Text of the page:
In a case-controlled study involving 768 people with colorectal adenomas, a meta-analysis of 3 other case-controlled studies (colorectal adenomas), and 6 prospective cohort studies (carcinomas), researchers found that dietary magnesium may be associated with lower risk of colorectal tumours.
The case-controlled study showed an inverse association between dietary magnesium intake and risk of colorectal adenomas (especially in older subjects with higher Body-Mass Index), and for risk of advanced adenomas. In the meta-analysis, every 100 mg increase in daily magnesium intake was associated with lower risk of colorectal adenomas and a lower risk of colorectal cancer.
These findings suggest that higher intakes of dietary magnesium may be linked to cancer prevention and a lower risk of colorectal tumours.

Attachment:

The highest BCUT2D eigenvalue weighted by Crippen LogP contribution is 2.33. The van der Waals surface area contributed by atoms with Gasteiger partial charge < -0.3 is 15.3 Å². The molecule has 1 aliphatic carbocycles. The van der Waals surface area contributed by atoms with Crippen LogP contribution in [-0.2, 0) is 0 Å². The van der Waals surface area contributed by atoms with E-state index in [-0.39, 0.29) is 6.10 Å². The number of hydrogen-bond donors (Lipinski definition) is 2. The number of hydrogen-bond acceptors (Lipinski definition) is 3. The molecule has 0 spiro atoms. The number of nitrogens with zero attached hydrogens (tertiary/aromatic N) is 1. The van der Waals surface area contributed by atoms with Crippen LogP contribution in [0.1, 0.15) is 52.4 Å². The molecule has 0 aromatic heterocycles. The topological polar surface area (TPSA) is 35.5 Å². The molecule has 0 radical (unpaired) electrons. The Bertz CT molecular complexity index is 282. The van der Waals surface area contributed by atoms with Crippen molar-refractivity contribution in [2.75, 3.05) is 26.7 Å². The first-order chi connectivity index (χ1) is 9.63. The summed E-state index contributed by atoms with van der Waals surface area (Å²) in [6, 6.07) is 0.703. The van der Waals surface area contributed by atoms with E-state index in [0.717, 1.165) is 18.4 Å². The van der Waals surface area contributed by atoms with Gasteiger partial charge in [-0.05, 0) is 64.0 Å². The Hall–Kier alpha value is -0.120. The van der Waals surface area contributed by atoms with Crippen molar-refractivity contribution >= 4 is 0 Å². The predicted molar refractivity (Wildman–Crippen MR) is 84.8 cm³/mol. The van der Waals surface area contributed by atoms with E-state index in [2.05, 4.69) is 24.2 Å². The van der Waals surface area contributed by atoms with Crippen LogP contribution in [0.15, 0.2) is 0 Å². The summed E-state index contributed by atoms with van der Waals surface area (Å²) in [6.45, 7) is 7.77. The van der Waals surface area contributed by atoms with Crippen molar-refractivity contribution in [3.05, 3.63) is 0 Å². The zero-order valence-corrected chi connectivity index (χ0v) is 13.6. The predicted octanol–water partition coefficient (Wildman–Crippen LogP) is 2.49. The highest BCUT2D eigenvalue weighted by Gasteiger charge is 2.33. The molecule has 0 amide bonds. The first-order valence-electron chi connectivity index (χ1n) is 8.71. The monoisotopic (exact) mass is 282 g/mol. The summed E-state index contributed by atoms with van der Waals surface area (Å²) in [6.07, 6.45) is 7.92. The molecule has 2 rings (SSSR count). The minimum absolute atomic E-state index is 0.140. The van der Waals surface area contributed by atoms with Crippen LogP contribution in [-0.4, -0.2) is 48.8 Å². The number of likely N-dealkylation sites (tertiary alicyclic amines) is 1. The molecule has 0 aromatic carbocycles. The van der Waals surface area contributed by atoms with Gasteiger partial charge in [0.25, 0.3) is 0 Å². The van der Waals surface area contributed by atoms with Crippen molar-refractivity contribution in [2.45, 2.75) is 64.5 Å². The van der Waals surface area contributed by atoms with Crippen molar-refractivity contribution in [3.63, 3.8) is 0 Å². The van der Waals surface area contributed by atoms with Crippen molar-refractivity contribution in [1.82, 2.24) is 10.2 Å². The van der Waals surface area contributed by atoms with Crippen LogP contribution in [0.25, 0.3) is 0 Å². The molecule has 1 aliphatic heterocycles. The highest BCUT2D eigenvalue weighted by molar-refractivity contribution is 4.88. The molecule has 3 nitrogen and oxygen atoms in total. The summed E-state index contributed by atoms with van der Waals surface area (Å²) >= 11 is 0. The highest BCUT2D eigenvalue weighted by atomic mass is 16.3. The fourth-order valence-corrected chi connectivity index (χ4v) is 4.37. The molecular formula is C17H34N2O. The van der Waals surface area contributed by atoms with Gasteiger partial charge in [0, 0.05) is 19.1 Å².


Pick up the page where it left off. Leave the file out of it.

According to sales data in North America, this magnificent mineral is now the fastest growing mineral in dietary supplements sales...and it's about time. It has so many benefits, yet so many people (the majority) are not consuming enough. Magnesium also becomes particularly important for balancing calcium intake (for those continuing to take the out-dated calcium supplements that don't contain magnesium).
So make sure you visit your local healthfood store and ask about what supplement is best for you.
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Source: Magnesium intake and colorectal tumor risk: a case-control study and meta-analysis
Other posts on magnesium:
- Magnesium for High Blood Pressure
- Magnesium Supplements for Menopausal Hot Flashes
- Study Links Severe Magnesium Deficiency to Metabolic Syndrome
- Study Shows Magnesium's Metabolic Benefits